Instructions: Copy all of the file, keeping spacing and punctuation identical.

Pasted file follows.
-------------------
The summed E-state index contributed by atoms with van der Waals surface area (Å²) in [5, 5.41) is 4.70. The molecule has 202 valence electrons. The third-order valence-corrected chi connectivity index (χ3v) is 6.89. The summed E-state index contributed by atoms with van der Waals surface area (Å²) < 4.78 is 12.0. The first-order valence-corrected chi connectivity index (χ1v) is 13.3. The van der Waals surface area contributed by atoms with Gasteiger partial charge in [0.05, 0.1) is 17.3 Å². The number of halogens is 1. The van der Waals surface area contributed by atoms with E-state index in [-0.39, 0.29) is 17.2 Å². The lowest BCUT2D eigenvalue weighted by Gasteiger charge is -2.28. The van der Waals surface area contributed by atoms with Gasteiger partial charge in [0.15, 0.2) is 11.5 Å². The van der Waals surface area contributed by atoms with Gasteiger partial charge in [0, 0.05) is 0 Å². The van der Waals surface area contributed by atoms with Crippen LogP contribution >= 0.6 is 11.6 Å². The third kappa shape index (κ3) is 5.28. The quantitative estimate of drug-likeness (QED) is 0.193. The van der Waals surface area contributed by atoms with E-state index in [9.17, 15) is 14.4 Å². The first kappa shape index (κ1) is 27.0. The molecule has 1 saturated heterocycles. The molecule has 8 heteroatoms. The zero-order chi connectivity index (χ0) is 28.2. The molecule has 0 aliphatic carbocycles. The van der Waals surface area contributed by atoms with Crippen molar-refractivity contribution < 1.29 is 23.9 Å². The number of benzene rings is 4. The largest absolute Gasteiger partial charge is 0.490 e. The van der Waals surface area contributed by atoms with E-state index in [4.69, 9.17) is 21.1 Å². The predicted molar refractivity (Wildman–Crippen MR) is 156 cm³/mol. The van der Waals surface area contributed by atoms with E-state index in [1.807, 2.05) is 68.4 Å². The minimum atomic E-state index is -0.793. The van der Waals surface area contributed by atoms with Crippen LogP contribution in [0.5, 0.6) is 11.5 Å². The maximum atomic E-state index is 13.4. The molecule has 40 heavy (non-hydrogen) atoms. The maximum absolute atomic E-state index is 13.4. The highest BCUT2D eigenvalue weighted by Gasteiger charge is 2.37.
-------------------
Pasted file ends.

The summed E-state index contributed by atoms with van der Waals surface area (Å²) in [5, 5.41) is 4.70. The molecule has 202 valence electrons. The third-order valence-corrected chi connectivity index (χ3v) is 6.89. The summed E-state index contributed by atoms with van der Waals surface area (Å²) < 4.78 is 12.0. The first-order valence-corrected chi connectivity index (χ1v) is 13.3. The van der Waals surface area contributed by atoms with Gasteiger partial charge in [0.05, 0.1) is 17.3 Å². The number of halogens is 1. The van der Waals surface area contributed by atoms with E-state index in [-0.39, 0.29) is 17.2 Å². The lowest BCUT2D eigenvalue weighted by Gasteiger charge is -2.28. The van der Waals surface area contributed by atoms with Gasteiger partial charge in [0.15, 0.2) is 11.5 Å². The van der Waals surface area contributed by atoms with Gasteiger partial charge in [0, 0.05) is 0 Å². The van der Waals surface area contributed by atoms with Crippen LogP contribution >= 0.6 is 11.6 Å². The third kappa shape index (κ3) is 5.28. The quantitative estimate of drug-likeness (QED) is 0.193. The van der Waals surface area contributed by atoms with E-state index in [9.17, 15) is 14.4 Å². The first kappa shape index (κ1) is 27.0. The molecule has 1 saturated heterocycles. The molecule has 8 heteroatoms. The zero-order chi connectivity index (χ0) is 28.2. The molecule has 0 aliphatic carbocycles. The van der Waals surface area contributed by atoms with Crippen molar-refractivity contribution < 1.29 is 23.9 Å². The number of benzene rings is 4. The largest absolute Gasteiger partial charge is 0.490 e. The van der Waals surface area contributed by atoms with E-state index in [4.69, 9.17) is 21.1 Å². The predicted molar refractivity (Wildman–Crippen MR) is 156 cm³/mol. The van der Waals surface area contributed by atoms with E-state index in [1.807, 2.05) is 68.4 Å². The minimum atomic E-state index is -0.793. The van der Waals surface area contributed by atoms with Crippen LogP contribution in [0.5, 0.6) is 11.5 Å². The maximum atomic E-state index is 13.4. The molecule has 40 heavy (non-hydrogen) atoms. The maximum absolute atomic E-state index is 13.4. The highest BCUT2D eigenvalue weighted by Gasteiger charge is 2.37.